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The ugly duckling of rivers astounds

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This photo of Dugards Beach on the Brokenhead  River is believed to be from the 1950s. Today, not a trace exists of the beach and the area is completely grown over.

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This photo of Dugards Beach on the Brokenhead River is believed to be from the 1950s. Today, not a trace exists of the beach and the area is completely grown over.

ON THE BROKENHEAD RIVER -- There are a few hazards while paddling the Brokenhead River but nothing quite beats Bush Golf Course.

For a canoeist, it's like being shot at. On the first hole, golfers of every skill level have to drive the ball over the river. Many don't make it. "I've never been hit, but I've seen some plooks (when balls hit the water)," said Dusty Molinski.

The lowly, unappreciated Brokenhead River. Most people know it just from the road signs while driving east on their way to the Whiteshell or Grand Beach.

Now, someone is showing it some love. Molinski has self-published a book on its history, heritage and how to explore it with his detailed canoe routes.

Most of Molinski's research is oars-on. Molinski, 32, paddles stretches of the river about 10 times a year, often alone. He drives his hatchback to his planned egress and chains his bike there, then drives to his access point. He canoes downstream from the access point to his bike, then unchains his bike, chains up his canoe, pedals the bike over gravel farm roads back to the car, packs the bike into the car, and drives back to pick up his canoe.

Molinski is an interpretive guide at Oak Hammock Marsh who studied eco-tourism and environmental management at Sir Sanford Fleming College in Peterborough, Ont.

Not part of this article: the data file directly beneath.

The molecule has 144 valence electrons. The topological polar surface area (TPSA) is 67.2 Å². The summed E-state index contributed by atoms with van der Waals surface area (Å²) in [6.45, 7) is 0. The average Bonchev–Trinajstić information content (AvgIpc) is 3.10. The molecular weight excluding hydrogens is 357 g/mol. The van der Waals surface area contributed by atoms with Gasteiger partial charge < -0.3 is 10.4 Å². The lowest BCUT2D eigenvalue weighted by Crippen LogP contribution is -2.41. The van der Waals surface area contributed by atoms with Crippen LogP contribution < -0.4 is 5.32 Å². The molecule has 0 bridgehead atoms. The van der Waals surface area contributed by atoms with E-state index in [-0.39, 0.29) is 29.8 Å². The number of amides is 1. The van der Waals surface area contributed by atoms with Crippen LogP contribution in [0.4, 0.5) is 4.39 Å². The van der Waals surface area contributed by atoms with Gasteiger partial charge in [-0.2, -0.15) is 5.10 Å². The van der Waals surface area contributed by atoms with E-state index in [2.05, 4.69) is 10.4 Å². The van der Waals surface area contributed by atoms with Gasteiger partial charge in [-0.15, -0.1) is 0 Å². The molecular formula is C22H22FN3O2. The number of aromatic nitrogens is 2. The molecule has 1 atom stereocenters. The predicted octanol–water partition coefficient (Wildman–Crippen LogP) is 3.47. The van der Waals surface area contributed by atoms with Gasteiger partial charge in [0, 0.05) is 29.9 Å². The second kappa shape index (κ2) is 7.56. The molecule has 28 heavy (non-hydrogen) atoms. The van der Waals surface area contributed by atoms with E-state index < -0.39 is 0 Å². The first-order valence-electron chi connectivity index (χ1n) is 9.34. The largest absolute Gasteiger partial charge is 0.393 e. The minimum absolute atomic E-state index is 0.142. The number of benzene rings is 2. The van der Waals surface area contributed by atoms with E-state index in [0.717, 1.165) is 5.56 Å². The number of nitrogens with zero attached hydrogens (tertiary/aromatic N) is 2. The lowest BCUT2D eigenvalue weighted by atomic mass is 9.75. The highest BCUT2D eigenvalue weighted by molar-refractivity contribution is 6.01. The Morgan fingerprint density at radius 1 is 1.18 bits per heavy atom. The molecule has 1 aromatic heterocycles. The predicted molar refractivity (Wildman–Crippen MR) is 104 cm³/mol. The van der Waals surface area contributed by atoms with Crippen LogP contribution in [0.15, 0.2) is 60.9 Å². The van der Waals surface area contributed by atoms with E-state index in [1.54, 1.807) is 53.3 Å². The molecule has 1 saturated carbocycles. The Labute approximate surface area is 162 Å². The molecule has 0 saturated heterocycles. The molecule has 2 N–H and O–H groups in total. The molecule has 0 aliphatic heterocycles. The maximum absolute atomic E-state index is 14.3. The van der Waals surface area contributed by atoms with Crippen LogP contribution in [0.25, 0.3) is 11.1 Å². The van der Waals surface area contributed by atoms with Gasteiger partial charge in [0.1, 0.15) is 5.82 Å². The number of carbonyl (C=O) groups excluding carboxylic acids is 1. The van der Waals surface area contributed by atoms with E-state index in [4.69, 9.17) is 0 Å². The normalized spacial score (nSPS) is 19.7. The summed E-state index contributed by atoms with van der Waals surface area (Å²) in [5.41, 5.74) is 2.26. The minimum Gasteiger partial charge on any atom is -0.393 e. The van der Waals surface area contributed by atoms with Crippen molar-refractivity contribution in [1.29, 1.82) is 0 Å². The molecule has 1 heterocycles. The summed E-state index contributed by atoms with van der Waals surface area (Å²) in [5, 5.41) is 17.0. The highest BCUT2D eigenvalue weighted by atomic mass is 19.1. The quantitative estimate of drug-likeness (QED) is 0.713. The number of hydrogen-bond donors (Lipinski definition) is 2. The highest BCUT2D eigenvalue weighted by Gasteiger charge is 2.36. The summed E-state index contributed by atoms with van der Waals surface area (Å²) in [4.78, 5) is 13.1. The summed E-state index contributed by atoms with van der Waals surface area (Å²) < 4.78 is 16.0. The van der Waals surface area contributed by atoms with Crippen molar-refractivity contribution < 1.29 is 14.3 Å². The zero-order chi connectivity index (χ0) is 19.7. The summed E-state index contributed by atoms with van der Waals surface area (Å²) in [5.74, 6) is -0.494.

He became interested in the river from the back seat of the family car when his parents went to visit his grandparents (one set lived near Lac du Bonnet and the other near Stead). That it was this shunned, supposedly ugly duckling of a river ignored by literature, and even canoeing enthusiasts, made him more determined to explore it.

If you suspect paddling the Brokenhead means encountering half-submerged shopping carts, wire from farm fence lines extending into the water, and the canoe regularly skidding over shallow reefs of alluvial gravel, you're wrong. Molinski found a lovely river ideal for canoeists of any ability (if they don't mind golf balls). It's also a place, before Whiteshell Provincial Park opened up, that was a thriving recreational river, even visited by Queen Elizabeth and Prince Philip in 1970.

The Brokenhead starts in a wetland in the Sandilands Provincial Forest and drains 200 kilometres later into Lake Winnipeg, although only about 120 kilometres are navigable by canoe or kayak.

Alexander Henry Jr. dubbed it Catfish River in 1800, the earliest recorded account, and David Thompson put it on a map in 1814. There are two theories about how it got its current moniker. One is it was named after a brutal slaughter by the Sioux of unarmed Cree. The second theory is that a mystic white buffalo rose from the waters and was shot with an arrow by an aboriginal warrior, splitting its head open.

On our stretch, starting at the Zachar Bridge in St. Ouens, east of Beausejour, we passed a "couples only" cabin operation called Getaways; an avant-garde residence in three sections with a sloped metal roof on the outer sections that looked like wings; two suspension bridges; the Brokenhead River Park; Great Woods Park with its man-made beach and concert area. We passed several farmyards. We spotted many birds, from brightly coloured orioles to bald eagles. "My other life is being a bird nerd," said Molinski.

We had to pick the canoe up a couple of times to walk over concrete roads that cross the river (water flows through culverts beneath the roads). It gets shallow at this time of year and on one long series of Class 1 rapids, we scraped the bottom of our Royalex canoe six times on submerged boulders.

The northern portion can often be paddled all summer, but the southern and middle portions we were on often get too low. Paddlers should first visit federal website wateroffice.ec.gc.ca and search for the discharge of the hydrometric station on Brokenhead (we ended our short paddle at the station, which looks like a residential MTS box).

Brokenhead hit 19 cubic metres per second in early June but was already down to seven cubic metres when we paddled. Ideal paddling level is 10-12 cubic metres, Molinski said.

Molinski's 112-page book is called Through Field and Forest: A Canoe Companion for the Brokenhead River, and is available at McNally Robinson, Blaine's in Selkirk, Oak Hammock Marsh and some stores along the Brokenhead.

bill.redekop@freepress.mb.ca

Republished from the Winnipeg Free Press print edition June 29, 2013 A15

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